I’ll be honest. After being grounded for five months, the idea of flying across country to experience innovative strategies for physically distanced meetings—face to face and in the flesh!—had a certain appeal.
When Mike Dominguez, president and CEO of Associated Luxury Hotels International (ALHI), extended the invitation to attend the Executive Women in Leadership showcase event at Naples Grande Beach Resort in Florida at the end of July, I saw it as a chance to go beyond the endless stream of venue protocol documents I have been reading. I decided to live the new way of meeting and report back to the Smartie community.
If I had fears, the ALHI team was eager to address them. A Zoom call explained the approach of strictly following CDC guidelines, with fewer than 50 hotel and meeting planner leaders. The goal: arm attendees with the tools and relationships to lead the return to meetings.
I was on board with all those things. So, I signed the code of conduct statement, promising to wear a mask when required, follow distancing guidelines and not attend if I felt ill or had been in contact with someone who was sick.
I was ready to shake the dust off my suitcase.
Act 1: In the Terminal to Arrival
I boarded Delta flight 960 at SFO and was greeted by packaged sanitary wipes, open middle seats and a baggie with a pre-packaged water, cookies and more wipes. Messaging on the seat-back screen proclaimed, “All of our aircraft are ventilated with fresh, outside air and any air that is recirculated passes through high-grade HEPA filters, which extract more than 99.99 percent of particles, including viruses such as coronavirus.” So far so good.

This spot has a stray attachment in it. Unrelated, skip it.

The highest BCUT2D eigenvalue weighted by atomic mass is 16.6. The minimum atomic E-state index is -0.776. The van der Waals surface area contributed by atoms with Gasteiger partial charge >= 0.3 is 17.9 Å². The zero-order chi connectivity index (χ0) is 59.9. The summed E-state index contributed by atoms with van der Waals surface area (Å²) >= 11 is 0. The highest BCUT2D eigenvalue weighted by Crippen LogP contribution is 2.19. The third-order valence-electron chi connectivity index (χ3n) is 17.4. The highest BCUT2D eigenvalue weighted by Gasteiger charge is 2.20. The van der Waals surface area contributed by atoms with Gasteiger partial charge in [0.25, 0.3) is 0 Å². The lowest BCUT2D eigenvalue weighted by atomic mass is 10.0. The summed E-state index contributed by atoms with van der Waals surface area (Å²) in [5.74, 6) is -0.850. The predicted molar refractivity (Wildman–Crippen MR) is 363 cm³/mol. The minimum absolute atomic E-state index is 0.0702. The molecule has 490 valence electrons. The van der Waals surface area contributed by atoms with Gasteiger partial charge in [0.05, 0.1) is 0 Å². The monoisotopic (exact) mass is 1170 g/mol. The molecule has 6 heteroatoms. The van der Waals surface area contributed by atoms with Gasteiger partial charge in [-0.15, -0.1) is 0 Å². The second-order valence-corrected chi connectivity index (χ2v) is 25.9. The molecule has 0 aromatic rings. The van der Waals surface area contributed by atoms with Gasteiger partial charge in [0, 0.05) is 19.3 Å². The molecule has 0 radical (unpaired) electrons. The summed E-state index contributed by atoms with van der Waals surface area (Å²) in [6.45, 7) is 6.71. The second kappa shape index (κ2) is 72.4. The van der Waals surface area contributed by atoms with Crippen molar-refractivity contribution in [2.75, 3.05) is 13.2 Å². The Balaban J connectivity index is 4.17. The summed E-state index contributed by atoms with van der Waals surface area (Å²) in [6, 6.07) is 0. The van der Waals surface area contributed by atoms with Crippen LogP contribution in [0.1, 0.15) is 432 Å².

Norma Dean, director of specialty sales with Delta Air Lines, later joined the group and explained the company’s commitment to people over profits in these perilous times. “We are flipping Maslow’s Hierarchy of Needs on its head and attending to the psychological need to feel safe first,” she said. The company has hired sanitation officers, is retooling restrooms with self-cleaning treatments as part of a partnership with Lysol, and is making cleanliness protocols just as important for safety as the operation of the aircraft.
Once on-property, registration was as easy as finding my name on a table that included my name badge, a safety kit from Boundless Collection with a pair of branded masks, more sanitizer and a face moisturizing mask to combat all the chemicals.
Act 2: Meeting the Ensemble
The opening session was short on pre-dinner cocktail time and sprinkled with the storytelling that would be the theme of the event. An icebreaker phone call in advance with Vicky Hettleman, senior vice president of sales with ALHI, and a subgroup that would be seated in the same area, ensured everyone knew a handful of other people and could have a meaningful discussion.
While all the diagrams I had seen of 72-inch rounds with three lonely little chairs poking out seemed sterile, special touches made all the difference. Low, floral centerpieces around the talking point of storytelling allowed everyone to see eye-to-eye.
It occurred to me that when the same table hosted 10 people, most conversations involved only the couple of people immediately around me. And I always wondered if those seated across the way were having more fun than me. Triangulating like this actually seemed more intimate, in a way.
Savory Mediterranean-themed food from Chef Any Philips spiced up the evening even more.
Act 3: Untamed Encounters